Making India malnutrition free – taking the LAGAAN approach

LAGAAN was a path-breaking movie. It showed how an underdog can emerge victorious against all odds given unity, focus and right skills or training. It was also path breaking as a communication tool using a one-day cricket narrative, for a pre-independence era story. We could fruitfully use this narrative to plan for a malnutrition free India

Removing child malnutrition is like chasing a target in given overs. This target is the toughest when you are considering tribal girls, less so for the boys, and much less so for non-tribal children. Your strategy will depend on the runs and the asking run rate.

You also face the problem typical of any Indian team – infighting. Each camp looks down upon the other; proponent of exclusive breast feeding versus that of supplementary nutrition versus proponent of early breast feeding or the IUGR or the birth weight! For each expert, his half century is more important than the team’s victory. A wise coach needs to reduce infighting, encourage partnerships, and ensure victory.

The opening batsman is obviously the pregnant mother. If she is a ‘mother at risk’ with low body mass index, height, or age she would go for a duck or just few runs. So, the first thing is to focus on the Body Mass Index (BMI) data of adolescent girls and mothers at risk and initiate corrective action.

But does one give up just because the opener goes out for a duck? We could still salvage the situation by ensuring good weight gain during the pregnancy. A baby weighing above 3 Kgs at birth is almost like scoring half a century. But if it is below 2 Kgs it is a low score. So, the mother’s weight gain, the full ante-natal care, the Tetanus Toxoid injection; all are important. ANC and TT are like ‘free hits’; you lose nothing and have everything to gain!

With a good opening partnership, the team is less stressed but still cannot afford to lower its guard. Early initiation of breastfeeding is crucial. The protective hamper – the ‘colostrum’, given by the nature free of cost, should not be squandered away. The baby must have it within an hour of the childbirth and then be exclusively breast fed for the first six months– no letup in this! This is crucial for the child’s life and cognitive growth.

Next 12 months are a ‘power play’ period when the child is to be given supplementary food. This is usually when the child’s growth could slow down, stagnate or falter. The priority during the power play is to retain wickets – any episode of diarrhea, malaria or missed measles immunization can cause quick ‘loss of wickets’. Best strategy is to get these nursing mothers assemble at the Anganwadi Centre at least once a week for an hour or two, to sensitize them about various precautions to be taken during the ‘power play’. These could range from hand washing, safe excreta disposal, use of ORS, child feeding practices, growth monitoring and so many other measures.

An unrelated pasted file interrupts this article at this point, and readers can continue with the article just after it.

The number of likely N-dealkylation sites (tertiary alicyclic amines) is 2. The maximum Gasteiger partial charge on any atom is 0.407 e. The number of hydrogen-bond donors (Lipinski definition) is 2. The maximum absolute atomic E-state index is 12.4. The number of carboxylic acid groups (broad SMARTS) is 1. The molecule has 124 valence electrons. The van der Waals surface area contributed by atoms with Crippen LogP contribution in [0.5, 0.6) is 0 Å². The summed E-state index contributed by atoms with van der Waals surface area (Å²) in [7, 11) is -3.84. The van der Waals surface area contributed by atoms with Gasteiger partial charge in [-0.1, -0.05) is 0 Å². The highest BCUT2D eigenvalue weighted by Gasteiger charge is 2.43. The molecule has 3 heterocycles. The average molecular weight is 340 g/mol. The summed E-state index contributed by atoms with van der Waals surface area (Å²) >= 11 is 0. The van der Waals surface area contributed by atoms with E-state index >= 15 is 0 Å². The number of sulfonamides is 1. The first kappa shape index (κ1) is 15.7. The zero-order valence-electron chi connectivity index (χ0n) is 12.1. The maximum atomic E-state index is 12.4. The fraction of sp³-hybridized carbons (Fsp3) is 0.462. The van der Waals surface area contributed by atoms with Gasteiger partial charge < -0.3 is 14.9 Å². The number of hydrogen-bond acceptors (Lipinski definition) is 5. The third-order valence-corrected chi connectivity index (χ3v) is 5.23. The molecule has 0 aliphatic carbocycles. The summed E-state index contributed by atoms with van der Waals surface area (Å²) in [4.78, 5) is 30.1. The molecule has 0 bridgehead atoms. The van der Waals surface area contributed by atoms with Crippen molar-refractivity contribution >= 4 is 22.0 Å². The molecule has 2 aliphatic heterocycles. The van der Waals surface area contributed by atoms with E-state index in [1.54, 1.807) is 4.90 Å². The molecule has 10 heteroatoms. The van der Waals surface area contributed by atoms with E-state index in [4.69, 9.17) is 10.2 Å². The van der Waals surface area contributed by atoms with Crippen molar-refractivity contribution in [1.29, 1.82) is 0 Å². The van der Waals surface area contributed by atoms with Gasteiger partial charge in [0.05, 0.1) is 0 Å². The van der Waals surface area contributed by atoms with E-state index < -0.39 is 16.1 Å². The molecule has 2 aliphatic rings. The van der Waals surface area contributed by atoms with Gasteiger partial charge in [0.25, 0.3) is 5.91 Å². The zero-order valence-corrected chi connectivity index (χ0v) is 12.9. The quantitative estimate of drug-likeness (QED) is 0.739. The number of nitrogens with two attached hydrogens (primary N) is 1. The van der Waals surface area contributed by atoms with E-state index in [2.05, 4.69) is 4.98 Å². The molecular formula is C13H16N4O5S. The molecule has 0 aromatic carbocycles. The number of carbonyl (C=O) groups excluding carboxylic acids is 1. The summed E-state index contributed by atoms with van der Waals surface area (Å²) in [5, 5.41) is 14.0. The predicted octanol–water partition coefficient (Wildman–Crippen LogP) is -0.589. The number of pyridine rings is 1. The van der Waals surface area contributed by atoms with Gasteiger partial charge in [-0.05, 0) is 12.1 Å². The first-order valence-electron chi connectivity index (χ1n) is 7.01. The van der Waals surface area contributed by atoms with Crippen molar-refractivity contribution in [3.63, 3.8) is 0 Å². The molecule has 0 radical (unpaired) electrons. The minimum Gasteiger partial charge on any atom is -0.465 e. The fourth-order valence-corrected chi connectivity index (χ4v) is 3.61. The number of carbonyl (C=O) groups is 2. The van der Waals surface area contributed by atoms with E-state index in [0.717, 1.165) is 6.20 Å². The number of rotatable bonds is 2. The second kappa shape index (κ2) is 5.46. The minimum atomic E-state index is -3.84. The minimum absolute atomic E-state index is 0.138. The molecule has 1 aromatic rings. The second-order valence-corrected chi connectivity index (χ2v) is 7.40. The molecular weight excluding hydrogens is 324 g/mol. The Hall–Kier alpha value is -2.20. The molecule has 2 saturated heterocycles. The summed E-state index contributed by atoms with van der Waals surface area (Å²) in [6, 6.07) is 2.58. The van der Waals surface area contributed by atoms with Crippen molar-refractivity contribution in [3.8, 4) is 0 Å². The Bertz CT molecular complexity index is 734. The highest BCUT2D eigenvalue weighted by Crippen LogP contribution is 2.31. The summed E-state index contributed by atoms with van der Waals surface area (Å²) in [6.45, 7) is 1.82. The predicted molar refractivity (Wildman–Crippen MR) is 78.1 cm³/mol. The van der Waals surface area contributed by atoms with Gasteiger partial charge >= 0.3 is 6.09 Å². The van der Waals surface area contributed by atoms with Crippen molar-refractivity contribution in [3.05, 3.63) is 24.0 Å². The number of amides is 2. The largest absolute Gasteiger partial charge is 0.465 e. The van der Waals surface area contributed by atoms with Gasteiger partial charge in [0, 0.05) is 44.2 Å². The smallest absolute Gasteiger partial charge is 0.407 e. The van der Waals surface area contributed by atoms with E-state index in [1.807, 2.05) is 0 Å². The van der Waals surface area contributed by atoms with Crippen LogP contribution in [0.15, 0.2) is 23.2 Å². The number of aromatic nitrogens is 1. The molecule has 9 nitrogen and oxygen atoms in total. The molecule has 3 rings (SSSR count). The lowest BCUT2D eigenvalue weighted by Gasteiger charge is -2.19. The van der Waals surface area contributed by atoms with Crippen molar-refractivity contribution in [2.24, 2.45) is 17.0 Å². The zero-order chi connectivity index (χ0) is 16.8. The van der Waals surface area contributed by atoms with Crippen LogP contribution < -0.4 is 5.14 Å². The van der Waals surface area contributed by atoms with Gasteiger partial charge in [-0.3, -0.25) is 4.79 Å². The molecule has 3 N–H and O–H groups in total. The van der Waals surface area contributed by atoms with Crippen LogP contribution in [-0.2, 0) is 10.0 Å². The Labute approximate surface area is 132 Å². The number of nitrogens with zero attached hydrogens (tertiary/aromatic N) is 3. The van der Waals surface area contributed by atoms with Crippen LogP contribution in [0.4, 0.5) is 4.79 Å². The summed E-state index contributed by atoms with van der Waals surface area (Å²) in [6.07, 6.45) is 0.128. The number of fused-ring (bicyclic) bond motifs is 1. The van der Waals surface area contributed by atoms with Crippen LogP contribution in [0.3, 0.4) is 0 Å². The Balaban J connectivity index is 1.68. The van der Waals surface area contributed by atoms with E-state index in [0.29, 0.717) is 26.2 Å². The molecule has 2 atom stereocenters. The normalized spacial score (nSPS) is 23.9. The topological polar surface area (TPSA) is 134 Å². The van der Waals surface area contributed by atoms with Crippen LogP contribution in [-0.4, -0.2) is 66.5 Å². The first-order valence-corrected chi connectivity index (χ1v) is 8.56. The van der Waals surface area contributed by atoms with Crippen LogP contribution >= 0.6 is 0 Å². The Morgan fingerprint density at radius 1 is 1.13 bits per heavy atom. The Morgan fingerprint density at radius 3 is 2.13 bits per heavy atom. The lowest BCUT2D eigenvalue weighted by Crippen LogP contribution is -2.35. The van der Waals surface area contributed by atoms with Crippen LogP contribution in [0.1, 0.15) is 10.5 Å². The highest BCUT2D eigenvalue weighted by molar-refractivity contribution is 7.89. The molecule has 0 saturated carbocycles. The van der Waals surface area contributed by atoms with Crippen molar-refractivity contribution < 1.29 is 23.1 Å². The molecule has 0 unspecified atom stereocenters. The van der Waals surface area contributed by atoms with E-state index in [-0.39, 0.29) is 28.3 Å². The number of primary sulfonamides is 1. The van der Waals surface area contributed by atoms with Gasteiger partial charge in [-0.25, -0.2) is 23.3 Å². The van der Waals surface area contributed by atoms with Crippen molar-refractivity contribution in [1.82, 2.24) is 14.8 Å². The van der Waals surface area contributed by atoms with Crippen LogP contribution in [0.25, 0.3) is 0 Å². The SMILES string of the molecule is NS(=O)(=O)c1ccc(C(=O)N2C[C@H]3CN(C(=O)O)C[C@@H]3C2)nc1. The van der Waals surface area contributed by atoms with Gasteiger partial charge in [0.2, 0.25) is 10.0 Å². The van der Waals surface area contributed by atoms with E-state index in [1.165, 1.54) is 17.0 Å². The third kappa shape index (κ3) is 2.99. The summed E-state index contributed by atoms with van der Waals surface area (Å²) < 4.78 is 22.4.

Losing wickets is bad enough, but so is conceding maiden overs. It increases the asking run rate in subsequent overs. So, if the child does not gain weight every month, one has to worry since the weight gain has to be ‘made up’ in subsequent months. It is important therefore that the child keeps gaining weight every month even if at a slow rate. Every single run becomes important particularly when the outfield is slow e.g., high incidence of open defecation, low immunization coverage, de-worming not being done.

De-worming is particularly important. If the children are not de-wormed every six months, then we actually run a programme called the “Integrated Worm Development Scheme” or the IWDS. The worms feel very happy, the hookworms, the roundworms and so on. Their nutritional status improves, that of the child deteriorates.

Three efforts, eliminating open defecation, full immunization and de-worming every six months must go together. Often these happen independently of each other if not in isolation. Where these converge, removing malnutrition becomes easy.  Boundaries now come easily through improved feeding practices.

Just as we focus on high burden regions we need to focus on “closest to destination” clusters where the number of malnourished children is low. These can be targeted for creating malnutrition free clusters or ‘green zones’ in every ICDS project free at least from moderate or severe malnutrition. As the green zone starts expanding in size, the programme generates enthusiasm and attracts attention and priority.

Proper child feeding in the 18-36 month through supplementary nutrition is very important if the early gains are to be retained. Often in India, the story of child malnutrition is the story of the ‘collapse of the middle order’. There are states which have not been able to capitalize on their early gains. Yet there are other states who had faced ‘early losses’ but have made things up in the 6–36-month period.

Beyond 36 months, rest is the ‘finishing’ job – something a Captain like Dhoni is good at. One just has to do monitoring of the child growth, see that the supplementary nutrition is available to the child, there are no episodes of diarrhea or malaria and weight gain happens regularly.

Finally, we also need to appreciate that removal of malnutrition is like a 3-match series wasting, stunting and underweight. We must win the series 3-0, nothing more nothing less!



Satish B Agnihotri
Emeritus Fellow CTARA and PI CoE
IIT Bombay, Powai, Mumbai 400076

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